A simple question but what does it actually mean?
Lets start with the jigged one. Effectively the railing parts will be held in a “mold” or jig to hold the parts in place, whilst they are being welded. The jig will only allow the production with some serious limitations, much will depend on how its designed, height is usually adjustable, but spacing or gaps between upright bars will be constant. This means the gaps maybe set at say 100mm, which is fine if you have a gap that is 1500mm or 2100mm, as long as its a nice round number ending in 00mm its fine. You get an even gap between bars, from the wall or post to the first bar which is the same as the gap to the second and third bar and so on. When you have a wall gap of say 1550mm this falls apart, you end up with a gap from the first bar of 75mm to the wall and then a gap of 100mm from each bar there after until you get to the end where the wall to bar gap is 75mm. Another advantage of using a jig with a fixed spacing is that you can buy pre-made parts like circle and scrolls, these are manufacture in bulk and are far cheaper than hand made parts. Most are based on a 100mm gap between bar, this does allow a lot of designs that can be quite ornate but are way cheaper than a hand made version. If the jig is a fixed type that will only produce one size, its incredibly quick to build a railing, as everything slots into place. If its a more dynamic one its a little slow as there is a certain amount of measuring and setting out that is required. Sadly not all wall gaps are the same.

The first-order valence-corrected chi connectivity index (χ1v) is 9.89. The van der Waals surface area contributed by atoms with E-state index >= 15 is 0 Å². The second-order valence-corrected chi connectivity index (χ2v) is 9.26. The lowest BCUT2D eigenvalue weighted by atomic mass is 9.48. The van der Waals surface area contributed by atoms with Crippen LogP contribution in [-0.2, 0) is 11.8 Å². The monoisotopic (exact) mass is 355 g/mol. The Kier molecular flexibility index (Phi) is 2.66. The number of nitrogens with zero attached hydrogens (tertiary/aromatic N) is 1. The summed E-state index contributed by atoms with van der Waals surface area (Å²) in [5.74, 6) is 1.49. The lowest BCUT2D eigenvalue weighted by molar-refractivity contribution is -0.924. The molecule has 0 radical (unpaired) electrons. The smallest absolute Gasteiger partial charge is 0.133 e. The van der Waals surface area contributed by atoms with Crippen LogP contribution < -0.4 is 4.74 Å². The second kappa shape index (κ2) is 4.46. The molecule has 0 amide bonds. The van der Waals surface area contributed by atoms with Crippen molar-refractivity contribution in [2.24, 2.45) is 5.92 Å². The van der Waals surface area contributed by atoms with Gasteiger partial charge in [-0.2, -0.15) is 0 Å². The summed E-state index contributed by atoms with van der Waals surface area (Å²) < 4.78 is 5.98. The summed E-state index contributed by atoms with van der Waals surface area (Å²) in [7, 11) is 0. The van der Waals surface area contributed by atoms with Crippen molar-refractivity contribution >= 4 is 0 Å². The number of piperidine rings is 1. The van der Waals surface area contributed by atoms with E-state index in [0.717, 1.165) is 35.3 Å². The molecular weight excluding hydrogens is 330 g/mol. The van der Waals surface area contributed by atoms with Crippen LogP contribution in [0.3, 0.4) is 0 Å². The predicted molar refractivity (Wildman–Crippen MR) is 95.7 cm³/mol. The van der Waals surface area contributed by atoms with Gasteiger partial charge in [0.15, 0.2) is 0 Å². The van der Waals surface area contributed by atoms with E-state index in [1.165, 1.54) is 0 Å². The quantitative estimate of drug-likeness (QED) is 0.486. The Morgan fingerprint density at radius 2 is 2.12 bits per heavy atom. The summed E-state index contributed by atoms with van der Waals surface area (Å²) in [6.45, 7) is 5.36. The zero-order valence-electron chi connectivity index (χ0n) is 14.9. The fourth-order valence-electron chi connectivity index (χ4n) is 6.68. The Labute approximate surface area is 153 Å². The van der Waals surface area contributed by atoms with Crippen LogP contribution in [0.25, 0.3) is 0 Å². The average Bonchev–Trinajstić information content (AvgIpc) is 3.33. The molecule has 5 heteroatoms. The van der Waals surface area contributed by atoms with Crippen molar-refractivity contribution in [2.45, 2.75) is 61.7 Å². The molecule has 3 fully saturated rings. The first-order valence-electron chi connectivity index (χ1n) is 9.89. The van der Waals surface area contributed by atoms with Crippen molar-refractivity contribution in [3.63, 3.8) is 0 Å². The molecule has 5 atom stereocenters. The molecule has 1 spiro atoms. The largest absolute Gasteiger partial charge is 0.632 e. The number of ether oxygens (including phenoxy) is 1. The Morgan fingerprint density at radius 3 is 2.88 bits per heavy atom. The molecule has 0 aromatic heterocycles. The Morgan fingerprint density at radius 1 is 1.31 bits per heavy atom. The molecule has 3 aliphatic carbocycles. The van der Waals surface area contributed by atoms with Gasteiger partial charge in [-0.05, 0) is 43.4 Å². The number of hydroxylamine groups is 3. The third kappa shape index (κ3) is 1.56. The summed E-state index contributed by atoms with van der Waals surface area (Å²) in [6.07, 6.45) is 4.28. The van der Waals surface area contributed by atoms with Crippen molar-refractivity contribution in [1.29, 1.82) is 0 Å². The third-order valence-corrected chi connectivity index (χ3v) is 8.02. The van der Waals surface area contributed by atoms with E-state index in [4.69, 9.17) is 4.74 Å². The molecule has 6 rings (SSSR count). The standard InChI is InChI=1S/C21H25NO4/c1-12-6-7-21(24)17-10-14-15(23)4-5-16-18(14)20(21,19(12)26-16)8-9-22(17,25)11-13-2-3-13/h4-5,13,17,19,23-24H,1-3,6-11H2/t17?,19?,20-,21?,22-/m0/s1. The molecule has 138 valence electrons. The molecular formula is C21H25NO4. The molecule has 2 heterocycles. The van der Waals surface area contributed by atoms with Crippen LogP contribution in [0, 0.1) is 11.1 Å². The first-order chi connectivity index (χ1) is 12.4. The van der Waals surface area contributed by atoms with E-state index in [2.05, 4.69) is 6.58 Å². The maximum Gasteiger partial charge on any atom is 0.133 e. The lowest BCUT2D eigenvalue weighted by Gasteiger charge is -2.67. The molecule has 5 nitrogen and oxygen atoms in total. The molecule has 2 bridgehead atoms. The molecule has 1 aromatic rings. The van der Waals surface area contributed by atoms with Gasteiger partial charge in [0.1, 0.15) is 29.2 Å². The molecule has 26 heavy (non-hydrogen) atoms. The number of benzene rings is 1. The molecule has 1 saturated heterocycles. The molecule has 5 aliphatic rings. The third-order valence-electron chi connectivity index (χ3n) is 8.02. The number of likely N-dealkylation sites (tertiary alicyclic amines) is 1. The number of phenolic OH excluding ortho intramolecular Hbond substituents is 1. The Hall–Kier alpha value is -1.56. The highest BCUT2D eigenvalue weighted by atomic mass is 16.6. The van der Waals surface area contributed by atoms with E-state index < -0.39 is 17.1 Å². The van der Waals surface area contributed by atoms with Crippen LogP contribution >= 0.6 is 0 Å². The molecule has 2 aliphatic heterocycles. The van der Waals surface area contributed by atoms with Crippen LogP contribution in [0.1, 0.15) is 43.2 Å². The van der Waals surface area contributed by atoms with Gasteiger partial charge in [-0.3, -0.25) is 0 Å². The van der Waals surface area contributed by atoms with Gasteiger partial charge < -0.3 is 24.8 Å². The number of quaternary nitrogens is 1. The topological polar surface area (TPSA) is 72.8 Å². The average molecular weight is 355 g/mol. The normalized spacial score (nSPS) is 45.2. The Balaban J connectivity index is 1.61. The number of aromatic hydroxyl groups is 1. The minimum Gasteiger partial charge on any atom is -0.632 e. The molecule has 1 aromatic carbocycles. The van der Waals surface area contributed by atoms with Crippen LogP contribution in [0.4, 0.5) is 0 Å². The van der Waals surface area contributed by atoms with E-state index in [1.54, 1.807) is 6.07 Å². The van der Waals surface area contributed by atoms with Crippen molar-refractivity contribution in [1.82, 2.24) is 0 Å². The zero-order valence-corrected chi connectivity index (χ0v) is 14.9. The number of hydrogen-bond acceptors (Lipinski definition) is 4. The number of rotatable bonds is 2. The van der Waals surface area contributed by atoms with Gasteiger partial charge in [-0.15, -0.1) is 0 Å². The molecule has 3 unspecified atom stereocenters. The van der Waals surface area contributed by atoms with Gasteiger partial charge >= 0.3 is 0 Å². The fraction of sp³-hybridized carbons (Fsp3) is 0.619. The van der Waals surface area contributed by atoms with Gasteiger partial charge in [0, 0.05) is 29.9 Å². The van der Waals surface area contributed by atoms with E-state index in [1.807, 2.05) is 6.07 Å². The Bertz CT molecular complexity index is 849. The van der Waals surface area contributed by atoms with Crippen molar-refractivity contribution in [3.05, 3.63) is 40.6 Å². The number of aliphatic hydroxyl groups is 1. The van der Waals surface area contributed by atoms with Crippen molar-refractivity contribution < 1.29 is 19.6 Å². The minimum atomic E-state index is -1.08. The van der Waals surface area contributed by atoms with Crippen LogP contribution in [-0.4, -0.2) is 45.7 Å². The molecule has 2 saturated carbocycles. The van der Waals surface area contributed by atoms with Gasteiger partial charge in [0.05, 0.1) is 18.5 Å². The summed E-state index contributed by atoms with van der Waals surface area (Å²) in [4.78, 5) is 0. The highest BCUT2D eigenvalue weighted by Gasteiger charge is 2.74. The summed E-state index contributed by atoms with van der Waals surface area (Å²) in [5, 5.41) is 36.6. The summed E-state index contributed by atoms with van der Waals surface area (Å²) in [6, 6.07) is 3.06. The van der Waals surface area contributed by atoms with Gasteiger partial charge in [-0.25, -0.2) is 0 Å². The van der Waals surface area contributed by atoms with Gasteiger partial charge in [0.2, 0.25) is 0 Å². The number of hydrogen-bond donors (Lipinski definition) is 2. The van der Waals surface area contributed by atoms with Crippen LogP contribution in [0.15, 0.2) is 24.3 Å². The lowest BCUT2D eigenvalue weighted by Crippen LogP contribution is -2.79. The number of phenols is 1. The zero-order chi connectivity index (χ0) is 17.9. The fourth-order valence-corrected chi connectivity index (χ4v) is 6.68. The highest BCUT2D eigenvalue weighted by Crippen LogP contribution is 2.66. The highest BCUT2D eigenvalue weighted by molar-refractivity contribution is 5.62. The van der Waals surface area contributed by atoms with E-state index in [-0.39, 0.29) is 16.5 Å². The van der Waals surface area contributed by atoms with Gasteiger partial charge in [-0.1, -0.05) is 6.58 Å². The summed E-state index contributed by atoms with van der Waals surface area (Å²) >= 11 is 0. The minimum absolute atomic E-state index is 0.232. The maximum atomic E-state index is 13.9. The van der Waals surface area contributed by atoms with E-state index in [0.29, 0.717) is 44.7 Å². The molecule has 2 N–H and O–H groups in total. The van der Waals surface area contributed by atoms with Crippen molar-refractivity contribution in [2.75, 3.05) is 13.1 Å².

Hand made railings,
this is simply making it free hand with out the add of a jig to speed up the process, depending on the railing design this can sometime take twice as long to produce, and obviously that has an effect on the price. It does allow you to over come the issue of bar spacing, using the example of 1550mm. Set the spacing out at 96.875mm, and you have a nice even gap from wall to first bar and all the way to the end. You have to measure each gap and mark it out on the horizontal bars, then hold each bar in the correct position whilst it is welded. The end result is much more pleasing to the eye, but the cost is higher due to the time taken to produce, along with the additional cost of getting a drawing to work from. In terms of design its almost limitless what you can come up with, but each part like a circle would have to be formed by hand to fit the bar spacings.